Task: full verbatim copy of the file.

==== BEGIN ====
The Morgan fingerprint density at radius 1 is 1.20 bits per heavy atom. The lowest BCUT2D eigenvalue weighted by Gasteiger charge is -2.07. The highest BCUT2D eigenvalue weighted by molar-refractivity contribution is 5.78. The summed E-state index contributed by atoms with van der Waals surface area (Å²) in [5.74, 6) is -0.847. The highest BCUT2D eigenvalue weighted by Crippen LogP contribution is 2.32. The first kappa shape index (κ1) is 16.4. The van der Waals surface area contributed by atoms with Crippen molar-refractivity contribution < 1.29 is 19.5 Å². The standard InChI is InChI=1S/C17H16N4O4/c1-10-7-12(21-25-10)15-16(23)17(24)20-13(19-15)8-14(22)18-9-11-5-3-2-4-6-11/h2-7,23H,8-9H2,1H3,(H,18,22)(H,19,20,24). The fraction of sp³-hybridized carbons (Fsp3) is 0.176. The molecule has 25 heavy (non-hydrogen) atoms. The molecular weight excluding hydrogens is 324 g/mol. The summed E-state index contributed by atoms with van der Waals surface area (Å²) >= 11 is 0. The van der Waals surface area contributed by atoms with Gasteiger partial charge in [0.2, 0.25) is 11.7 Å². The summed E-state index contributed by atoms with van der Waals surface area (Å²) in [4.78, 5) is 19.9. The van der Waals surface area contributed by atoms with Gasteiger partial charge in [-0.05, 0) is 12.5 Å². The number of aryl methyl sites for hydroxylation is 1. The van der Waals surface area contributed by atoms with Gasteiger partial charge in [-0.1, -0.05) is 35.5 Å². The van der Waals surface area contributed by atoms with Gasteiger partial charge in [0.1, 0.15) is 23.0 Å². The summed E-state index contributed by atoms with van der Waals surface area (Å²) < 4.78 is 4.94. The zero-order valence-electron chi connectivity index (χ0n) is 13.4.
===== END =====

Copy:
The Morgan fingerprint density at radius 1 is 1.20 bits per heavy atom. The lowest BCUT2D eigenvalue weighted by Gasteiger charge is -2.07. The highest BCUT2D eigenvalue weighted by molar-refractivity contribution is 5.78. The summed E-state index contributed by atoms with van der Waals surface area (Å²) in [5.74, 6) is -0.847. The highest BCUT2D eigenvalue weighted by Crippen LogP contribution is 2.32. The first kappa shape index (κ1) is 16.4. The van der Waals surface area contributed by atoms with Crippen molar-refractivity contribution < 1.29 is 19.5 Å². The standard InChI is InChI=1S/C17H16N4O4/c1-10-7-12(21-25-10)15-16(23)17(24)20-13(19-15)8-14(22)18-9-11-5-3-2-4-6-11/h2-7,23H,8-9H2,1H3,(H,18,22)(H,19,20,24). The fraction of sp³-hybridized carbons (Fsp3) is 0.176. The molecule has 25 heavy (non-hydrogen) atoms. The molecular weight excluding hydrogens is 324 g/mol. The summed E-state index contributed by atoms with van der Waals surface area (Å²) >= 11 is 0. The van der Waals surface area contributed by atoms with Gasteiger partial charge in [0.2, 0.25) is 11.7 Å². The summed E-state index contributed by atoms with van der Waals surface area (Å²) in [4.78, 5) is 19.9. The van der Waals surface area contributed by atoms with Gasteiger partial charge in [-0.05, 0) is 12.5 Å². The number of aryl methyl sites for hydroxylation is 1. The van der Waals surface area contributed by atoms with Gasteiger partial charge in [-0.1, -0.05) is 35.5 Å². The van der Waals surface area contributed by atoms with Gasteiger partial charge in [0.1, 0.15) is 23.0 Å². The summed E-state index contributed by atoms with van der Waals surface area (Å²) < 4.78 is 4.94. The zero-order valence-electron chi connectivity index (χ0n) is 13.4.